<p>Most people would not consider Johns Hopkins to be that different in quality than U of Mich--it is merely much smaller and so as with the Ivies, people confuse small size with exclusivity and quality.</p>

<p>So to answer your question about "worrying so much about a schools academic reputation," I would say that certainly a school's academic reputation should always be a strong consideration, but once you are at the level of NYU, U of Mich, and the Ivies, the differences are small enough that other factors like the programs offered and personal fit should be more important.</p>

<p>jd, if you look at the academic admissions profiles of each school you will get a better sense. There is nothing wrong with your thinking about overall quality of the school, especially when you're heading into a field that rewards highly rigorous math and science students. I can't speak to the others directly, but Umich's academic admission has become even more rigorous this year because they've switched to the common app and had almost 10,000 more applications as a result. Academically, Michigan accepts about 6% international students and about 35% out of state students (the ratio of OOS is much higher at the school of music since it's talent-based admit) and as such, it is not unusual these days to see kids with a 4.0 and strong ACTs rejected if there is not something else outstanding about their application or if they did not take the most advanced courses available. </p>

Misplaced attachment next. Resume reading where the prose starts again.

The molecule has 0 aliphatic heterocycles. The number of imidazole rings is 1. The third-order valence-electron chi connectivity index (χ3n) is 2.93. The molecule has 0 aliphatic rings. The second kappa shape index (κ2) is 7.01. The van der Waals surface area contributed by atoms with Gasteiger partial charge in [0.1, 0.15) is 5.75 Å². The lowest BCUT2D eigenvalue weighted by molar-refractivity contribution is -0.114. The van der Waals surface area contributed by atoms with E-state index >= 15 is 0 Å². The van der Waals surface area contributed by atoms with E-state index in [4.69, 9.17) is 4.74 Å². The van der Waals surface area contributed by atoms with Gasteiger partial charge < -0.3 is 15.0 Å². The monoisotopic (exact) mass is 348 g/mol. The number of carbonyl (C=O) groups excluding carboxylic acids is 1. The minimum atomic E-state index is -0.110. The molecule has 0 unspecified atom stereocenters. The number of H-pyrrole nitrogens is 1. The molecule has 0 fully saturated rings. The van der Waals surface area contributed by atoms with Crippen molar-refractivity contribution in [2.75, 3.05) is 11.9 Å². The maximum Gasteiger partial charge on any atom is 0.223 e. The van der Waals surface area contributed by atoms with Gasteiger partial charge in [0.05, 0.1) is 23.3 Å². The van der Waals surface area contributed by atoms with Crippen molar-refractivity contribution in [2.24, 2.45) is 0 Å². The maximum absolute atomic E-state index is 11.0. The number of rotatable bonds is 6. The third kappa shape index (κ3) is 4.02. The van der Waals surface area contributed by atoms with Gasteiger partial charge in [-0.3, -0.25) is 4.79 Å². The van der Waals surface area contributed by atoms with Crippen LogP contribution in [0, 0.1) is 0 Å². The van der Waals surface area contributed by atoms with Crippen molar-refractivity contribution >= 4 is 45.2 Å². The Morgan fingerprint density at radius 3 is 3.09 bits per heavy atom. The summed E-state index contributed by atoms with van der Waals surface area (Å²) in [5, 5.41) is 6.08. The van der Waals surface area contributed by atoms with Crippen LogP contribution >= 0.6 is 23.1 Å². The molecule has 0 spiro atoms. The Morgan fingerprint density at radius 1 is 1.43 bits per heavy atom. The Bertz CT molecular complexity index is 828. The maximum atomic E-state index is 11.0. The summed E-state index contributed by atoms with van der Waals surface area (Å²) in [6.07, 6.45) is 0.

<p>The College of Engineering, where at the Umich PAT eng program you would be taking some of your music tech courses, is outstanding and among the top ranked programs in the world. In short, as far as applying to UMich, your hard work in high school will absolutely not be wasted. Eg. one of the profs in the music school also teaches c+ programming at the COE. Get the idea? You won't find academic slackers here ;)</p>

<p>The privates you mention also have strong reputations, so I don't think you can go wrong.</p>